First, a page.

Dr. Kristina Sowar, a University of New Mexico professor and child psychiatrist, is set to speak during a Tuesday virtual seminar about how the pandemic has affected New Mexicans.
Sowar said the talk, hosted by the Santa Fe chapter of the National Alliance on Mental Illness, also will focus on resilience and self-care.
The pandemic’s effects include heightened stress and anxiety, feelings of isolation, more substance abuse and disordered eating, Sowar said.
“Some people probably have better foundational pieces to support resiliency,” she said. “But we know for a lot of people, [there have] been increased levels of anxiety.”
While national research on mental health through the pandemic is available, Sowar said, UNM researchers are still working to collect local data.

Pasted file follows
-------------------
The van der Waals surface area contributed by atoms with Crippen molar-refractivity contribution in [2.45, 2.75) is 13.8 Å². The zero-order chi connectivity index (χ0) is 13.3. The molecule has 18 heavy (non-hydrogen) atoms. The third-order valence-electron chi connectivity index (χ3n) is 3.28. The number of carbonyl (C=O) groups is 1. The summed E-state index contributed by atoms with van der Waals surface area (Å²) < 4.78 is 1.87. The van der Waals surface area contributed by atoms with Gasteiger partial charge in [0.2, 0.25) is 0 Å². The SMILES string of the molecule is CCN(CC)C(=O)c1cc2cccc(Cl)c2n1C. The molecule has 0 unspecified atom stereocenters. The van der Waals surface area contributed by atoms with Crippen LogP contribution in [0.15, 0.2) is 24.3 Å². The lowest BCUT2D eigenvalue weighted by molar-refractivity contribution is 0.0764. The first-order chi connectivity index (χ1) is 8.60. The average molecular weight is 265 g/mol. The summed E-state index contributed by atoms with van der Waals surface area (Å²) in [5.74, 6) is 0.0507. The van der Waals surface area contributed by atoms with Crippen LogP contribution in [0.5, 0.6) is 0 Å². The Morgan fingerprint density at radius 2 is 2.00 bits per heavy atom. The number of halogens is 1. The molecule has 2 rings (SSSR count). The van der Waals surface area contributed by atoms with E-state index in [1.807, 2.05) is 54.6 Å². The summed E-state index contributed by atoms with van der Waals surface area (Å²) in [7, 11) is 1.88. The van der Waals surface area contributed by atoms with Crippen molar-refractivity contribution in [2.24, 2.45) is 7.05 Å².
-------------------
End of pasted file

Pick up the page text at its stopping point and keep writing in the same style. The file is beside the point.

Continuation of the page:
When it comes to people seeking professional help, she added, “we know anecdotally that numbers are up in New Mexico.”
In the U.S., through the bulk of 2020, the proportion of mental health-related trips to the emergency room increased 24 percent among children ages 5-11 and 31 percent among children ages 12-17, according to the U.S. Centers for Disease Control and Prevention.
Sowar said she hopes the pandemic serves as a wake-up call about the need for more mental health care options in New Mexico.
“We have outpatient services and hospital services, but we don’t have steps in between that people can get to if they’re really struggling but aren’t so acute they need to be in the hospital,” she said.